How effective is the MAS’s internal administration and expenditure on staff and other resources?

9. We are encouraged by MAS’s reduction in staff costs over the past year (£6.6m budgeted in 2012/13 compared to £13.5m budgeted in 2011/12) and recognition that different skills were required to meet its new remit.

10. Our interactions with MAS are generally positive, although we have expressed reservations with the over-engineered process it has developed for reviewing customer facing material. This has taken the form of a procurement exercise to establish a panel of reviewers – we are far happier to engage on a cooperative basis, provided that the timeframes are feasible.

11. In the interim, we would prefer MAS’s development of customer facing material to focus on filling gaps not currently fulfilled by other providers or key priorities. Activity in this area appears too broad at present and risks diverting resources away from those areas where it can make most impact.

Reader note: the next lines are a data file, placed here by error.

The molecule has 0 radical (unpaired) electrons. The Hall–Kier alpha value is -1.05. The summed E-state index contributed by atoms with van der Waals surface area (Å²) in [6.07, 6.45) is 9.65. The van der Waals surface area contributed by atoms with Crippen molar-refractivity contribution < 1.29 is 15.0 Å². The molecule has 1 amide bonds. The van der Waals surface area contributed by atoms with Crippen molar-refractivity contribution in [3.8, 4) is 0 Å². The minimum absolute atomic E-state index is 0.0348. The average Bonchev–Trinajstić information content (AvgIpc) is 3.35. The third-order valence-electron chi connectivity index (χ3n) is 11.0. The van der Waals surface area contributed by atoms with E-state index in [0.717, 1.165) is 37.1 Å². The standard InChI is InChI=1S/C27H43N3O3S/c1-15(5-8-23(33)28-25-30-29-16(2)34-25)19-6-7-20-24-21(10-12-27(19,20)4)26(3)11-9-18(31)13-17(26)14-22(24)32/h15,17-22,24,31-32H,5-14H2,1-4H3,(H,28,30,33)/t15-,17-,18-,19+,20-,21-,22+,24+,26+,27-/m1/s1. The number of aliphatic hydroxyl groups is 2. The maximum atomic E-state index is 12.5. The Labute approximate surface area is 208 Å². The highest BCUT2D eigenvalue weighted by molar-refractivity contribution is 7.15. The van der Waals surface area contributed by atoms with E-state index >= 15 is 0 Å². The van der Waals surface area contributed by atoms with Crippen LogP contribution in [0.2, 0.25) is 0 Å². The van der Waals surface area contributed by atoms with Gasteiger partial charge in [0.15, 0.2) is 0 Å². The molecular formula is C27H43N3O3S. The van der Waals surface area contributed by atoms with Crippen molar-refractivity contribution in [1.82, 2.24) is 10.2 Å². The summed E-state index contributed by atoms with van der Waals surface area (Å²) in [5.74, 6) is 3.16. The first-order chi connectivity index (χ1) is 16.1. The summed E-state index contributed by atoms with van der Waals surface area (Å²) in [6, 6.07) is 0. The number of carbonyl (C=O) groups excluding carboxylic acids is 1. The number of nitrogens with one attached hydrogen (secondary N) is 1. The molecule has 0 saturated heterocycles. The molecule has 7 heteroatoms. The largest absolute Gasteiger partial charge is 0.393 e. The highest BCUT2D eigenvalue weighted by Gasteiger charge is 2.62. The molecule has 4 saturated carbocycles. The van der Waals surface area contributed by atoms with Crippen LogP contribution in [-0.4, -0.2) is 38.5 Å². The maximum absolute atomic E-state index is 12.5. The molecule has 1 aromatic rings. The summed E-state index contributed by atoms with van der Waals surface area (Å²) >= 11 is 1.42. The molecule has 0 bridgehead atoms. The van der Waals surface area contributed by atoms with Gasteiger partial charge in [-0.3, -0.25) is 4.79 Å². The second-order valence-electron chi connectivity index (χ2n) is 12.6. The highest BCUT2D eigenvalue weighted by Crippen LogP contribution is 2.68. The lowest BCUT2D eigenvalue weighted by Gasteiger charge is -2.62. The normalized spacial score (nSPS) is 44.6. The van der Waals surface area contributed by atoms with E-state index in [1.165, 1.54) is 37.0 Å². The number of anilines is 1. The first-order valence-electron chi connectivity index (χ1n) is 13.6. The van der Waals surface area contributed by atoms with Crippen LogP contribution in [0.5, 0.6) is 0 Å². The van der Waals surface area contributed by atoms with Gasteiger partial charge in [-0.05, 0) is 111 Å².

What accountability mechanisms are in place for the MAS? Are they sufficient? How can the effectiveness of the MAS be assessed?

12. As with any evolving organisation delivering new objectives, it is important that its work is independently reviewed so as to monitor outcomes against budget. We support the provision within the draft Memorandum of Understanding between the Financial Conduct Authority (FCA) and MAS for the FCA to appoint "an independent person to conduct reviews into the economy, efficiency and effectiveness into the economy of MAS’s use of its resources when carrying out its statutory function" and would argue that this should be widened to all of MAS’s functions. We suggest that this is timetabled at least once a year during the formative years of MAS.